Supertab is a vim plugin which allows you to use <Tab> for all your insert completion needs (:help ins-completion).
- Configurable to suit you needs:
- Default completion type to use.
- Prevent <Tab> from completing after/before defined patterns.
- Close vim's completion preview window when code completion is finished.
- When using other completion types, you can configure how long to 'remember' the current completion type before returning to the default.
- Don't like using <Tab>? You can also configure a different pair of keys to scroll forwards and backwards through completion results.
- Optional improved 'longest' completion support (after typing some characters, hitting <Tab> will highlight the next longest match).
- Built in 'context' completion option which chooses the appropriate completion
type based on the text preceding the cursor.
- You can also plug in your own functions to determine which completion type to use.
- Support for simple completion chaining (falling back to a different completion type, keyword completion for example, if omni or user completion returns no results).
You have a few options when it comes to installing supertab:
Use your linux package manager:
Some linux distributions include a supertab package so you don't have to manage the install/upgrade of supertab separately from other software on your system.
Use a vim plugin manager:
There are several plugin managers for vim, which will either allow you to manually clone vim plugin repositories, or will do so for you. Probably the two most popular ones currently are pathogen and vundle. Please refer to their docs for instructions on how to install plugins.
And lastly you can use the vimball (.vmb) file found on vim.org:
Vimball files are installed by simply opening them in vim and then sourcing the file:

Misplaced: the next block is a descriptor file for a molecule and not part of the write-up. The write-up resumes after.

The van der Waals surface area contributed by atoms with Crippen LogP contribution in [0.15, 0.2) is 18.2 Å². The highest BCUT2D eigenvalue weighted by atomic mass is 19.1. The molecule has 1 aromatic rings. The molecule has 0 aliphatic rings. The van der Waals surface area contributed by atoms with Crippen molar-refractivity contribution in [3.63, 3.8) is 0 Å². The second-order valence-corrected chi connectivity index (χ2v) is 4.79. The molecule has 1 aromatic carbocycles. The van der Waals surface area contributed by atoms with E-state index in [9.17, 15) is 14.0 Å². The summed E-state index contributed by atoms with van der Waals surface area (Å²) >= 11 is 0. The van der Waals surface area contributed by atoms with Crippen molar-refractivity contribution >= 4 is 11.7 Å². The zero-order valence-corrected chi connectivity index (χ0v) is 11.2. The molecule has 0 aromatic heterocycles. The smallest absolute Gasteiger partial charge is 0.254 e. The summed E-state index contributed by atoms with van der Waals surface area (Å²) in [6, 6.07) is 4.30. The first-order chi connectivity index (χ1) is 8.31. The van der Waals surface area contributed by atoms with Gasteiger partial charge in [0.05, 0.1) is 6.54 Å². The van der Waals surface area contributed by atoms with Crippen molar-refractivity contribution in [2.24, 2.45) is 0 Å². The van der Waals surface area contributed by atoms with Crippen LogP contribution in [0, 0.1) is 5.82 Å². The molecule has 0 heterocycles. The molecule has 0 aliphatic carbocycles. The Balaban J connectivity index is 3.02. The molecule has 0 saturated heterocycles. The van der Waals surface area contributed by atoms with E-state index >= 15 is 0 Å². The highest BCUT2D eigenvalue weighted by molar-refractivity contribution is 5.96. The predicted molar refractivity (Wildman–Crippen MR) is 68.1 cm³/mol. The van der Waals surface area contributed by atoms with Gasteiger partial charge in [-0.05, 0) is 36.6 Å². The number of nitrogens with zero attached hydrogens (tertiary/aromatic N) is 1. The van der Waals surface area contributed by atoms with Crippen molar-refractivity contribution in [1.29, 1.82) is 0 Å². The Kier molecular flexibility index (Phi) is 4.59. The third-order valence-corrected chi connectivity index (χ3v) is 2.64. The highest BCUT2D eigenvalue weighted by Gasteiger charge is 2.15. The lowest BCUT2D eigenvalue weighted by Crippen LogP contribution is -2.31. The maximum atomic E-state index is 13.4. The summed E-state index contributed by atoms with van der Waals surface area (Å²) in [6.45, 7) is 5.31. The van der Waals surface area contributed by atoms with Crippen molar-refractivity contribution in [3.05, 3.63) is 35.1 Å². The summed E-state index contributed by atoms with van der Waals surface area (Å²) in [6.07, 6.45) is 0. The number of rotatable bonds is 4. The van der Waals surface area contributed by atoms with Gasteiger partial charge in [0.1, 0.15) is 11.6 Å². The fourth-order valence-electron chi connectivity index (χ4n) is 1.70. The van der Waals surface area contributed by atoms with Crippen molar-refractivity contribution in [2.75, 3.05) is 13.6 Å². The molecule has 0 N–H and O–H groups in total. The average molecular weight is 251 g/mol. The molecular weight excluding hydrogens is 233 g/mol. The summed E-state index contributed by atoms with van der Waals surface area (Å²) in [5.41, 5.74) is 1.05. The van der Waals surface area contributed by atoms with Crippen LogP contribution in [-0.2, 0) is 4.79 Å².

$ vim supertab.vmb :source %
Frequently Asked Questions
Why isn't supertab honoring my configured settings (attempts to complete at the start of a line, always performs keyword completion instead of my configured default, etc.)?
Chances are that you have a very old version of snipmate installed, or something similar, which will issue a <c-n> when no snippet is found. Supertab use to map to <c-n>, so this behavior would act as a fallback to supertab, but current versions of supertab no longer do so, resulting in snipmate bypassing supertab entirely.
You can check if this is the case by running the following in vim to see what is mapped to <tab>:
:verbose imap <tab>
To resolve the issue you can either:
See #74 for additional details.
Why does <tab> navigate the completion menu from bottom to top?
First, if after reading the explanation below (or if you don't want to bother reading it), you still want the default to scroll down the list then you can use:
let g:SuperTabDefaultCompletionType = "<c-n>"
or if your default completion type is currently context then you can use this instead:
let g:SuperTabContextDefaultCompletionType = "<c-n>"
Now on to the reasoning behind this. When using <c-p> or <c-n> to start insert completion, both populate the completion popup with the same list of words in the same order, the only difference is that <c-p> highlights the nearest matching word located above the current cursor position, which is the result at the bottom of the completion popup. Without supertab installed, continuing to hit <c-p> will walk up the list to next nearest word above the cursor.
I think Bram chose to display the results like this so that
- the completion logic is the same for <c-n> and <c-p>, only the first entry to highlight differs
- so that the behavior of <c-p> mode is consistent, always moving up the list and
- when starting <c-p> mode you don't have to switch over to using <c-n> to get the next nearest entry, just continue to hit <c-p>.
So, with supertab I wanted to preserve the same behavior. If <c-p> is your default completion method (supertab defaults to this being the case), then <tab> will start it and additional uses of <tab> will move up the list instead of down so that you don't have to suddenly switch to using <s-tab> to get the next nearest result.
Why is <c-p> the supertab default? The original supertab author found (and I agree with his finding) that while coding, the keyword match you want is typically the closer of the matches above the cursor, which <c-p> naturally provides.